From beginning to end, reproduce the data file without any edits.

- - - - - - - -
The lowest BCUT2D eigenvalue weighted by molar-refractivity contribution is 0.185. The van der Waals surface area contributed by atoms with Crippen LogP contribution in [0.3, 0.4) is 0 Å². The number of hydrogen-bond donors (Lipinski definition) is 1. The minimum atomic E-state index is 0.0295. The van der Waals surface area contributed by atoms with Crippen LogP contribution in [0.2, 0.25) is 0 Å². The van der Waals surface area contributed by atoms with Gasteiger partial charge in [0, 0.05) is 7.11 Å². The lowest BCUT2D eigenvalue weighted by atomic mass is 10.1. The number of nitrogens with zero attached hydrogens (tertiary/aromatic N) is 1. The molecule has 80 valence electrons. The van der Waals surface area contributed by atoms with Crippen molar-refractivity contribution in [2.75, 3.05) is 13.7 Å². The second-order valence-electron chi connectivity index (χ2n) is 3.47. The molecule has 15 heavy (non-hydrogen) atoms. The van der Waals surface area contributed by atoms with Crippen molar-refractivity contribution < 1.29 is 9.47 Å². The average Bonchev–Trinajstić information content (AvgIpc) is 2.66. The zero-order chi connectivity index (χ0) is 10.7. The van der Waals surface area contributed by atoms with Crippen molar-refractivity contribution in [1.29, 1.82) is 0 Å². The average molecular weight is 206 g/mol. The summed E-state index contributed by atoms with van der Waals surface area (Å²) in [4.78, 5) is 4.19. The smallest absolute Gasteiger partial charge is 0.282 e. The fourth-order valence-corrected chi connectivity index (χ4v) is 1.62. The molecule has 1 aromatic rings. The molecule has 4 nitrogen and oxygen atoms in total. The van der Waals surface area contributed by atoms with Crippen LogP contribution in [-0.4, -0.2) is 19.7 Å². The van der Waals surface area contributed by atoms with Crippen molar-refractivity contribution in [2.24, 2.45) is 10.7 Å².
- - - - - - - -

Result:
The lowest BCUT2D eigenvalue weighted by molar-refractivity contribution is 0.185. The van der Waals surface area contributed by atoms with Crippen LogP contribution in [0.3, 0.4) is 0 Å². The number of hydrogen-bond donors (Lipinski definition) is 1. The minimum atomic E-state index is 0.0295. The van der Waals surface area contributed by atoms with Crippen LogP contribution in [0.2, 0.25) is 0 Å². The van der Waals surface area contributed by atoms with Gasteiger partial charge in [0, 0.05) is 7.11 Å². The lowest BCUT2D eigenvalue weighted by atomic mass is 10.1. The number of nitrogens with zero attached hydrogens (tertiary/aromatic N) is 1. The molecule has 80 valence electrons. The van der Waals surface area contributed by atoms with Crippen molar-refractivity contribution in [2.75, 3.05) is 13.7 Å². The second-order valence-electron chi connectivity index (χ2n) is 3.47. The molecule has 15 heavy (non-hydrogen) atoms. The van der Waals surface area contributed by atoms with Crippen molar-refractivity contribution < 1.29 is 9.47 Å². The average Bonchev–Trinajstić information content (AvgIpc) is 2.66. The zero-order chi connectivity index (χ0) is 10.7. The van der Waals surface area contributed by atoms with Crippen molar-refractivity contribution in [1.29, 1.82) is 0 Å². The average molecular weight is 206 g/mol. The summed E-state index contributed by atoms with van der Waals surface area (Å²) in [4.78, 5) is 4.19. The smallest absolute Gasteiger partial charge is 0.282 e. The fourth-order valence-corrected chi connectivity index (χ4v) is 1.62. The molecule has 1 aromatic rings. The molecule has 4 nitrogen and oxygen atoms in total. The van der Waals surface area contributed by atoms with Crippen LogP contribution in [-0.4, -0.2) is 19.7 Å². The van der Waals surface area contributed by atoms with Crippen molar-refractivity contribution in [2.24, 2.45) is 10.7 Å².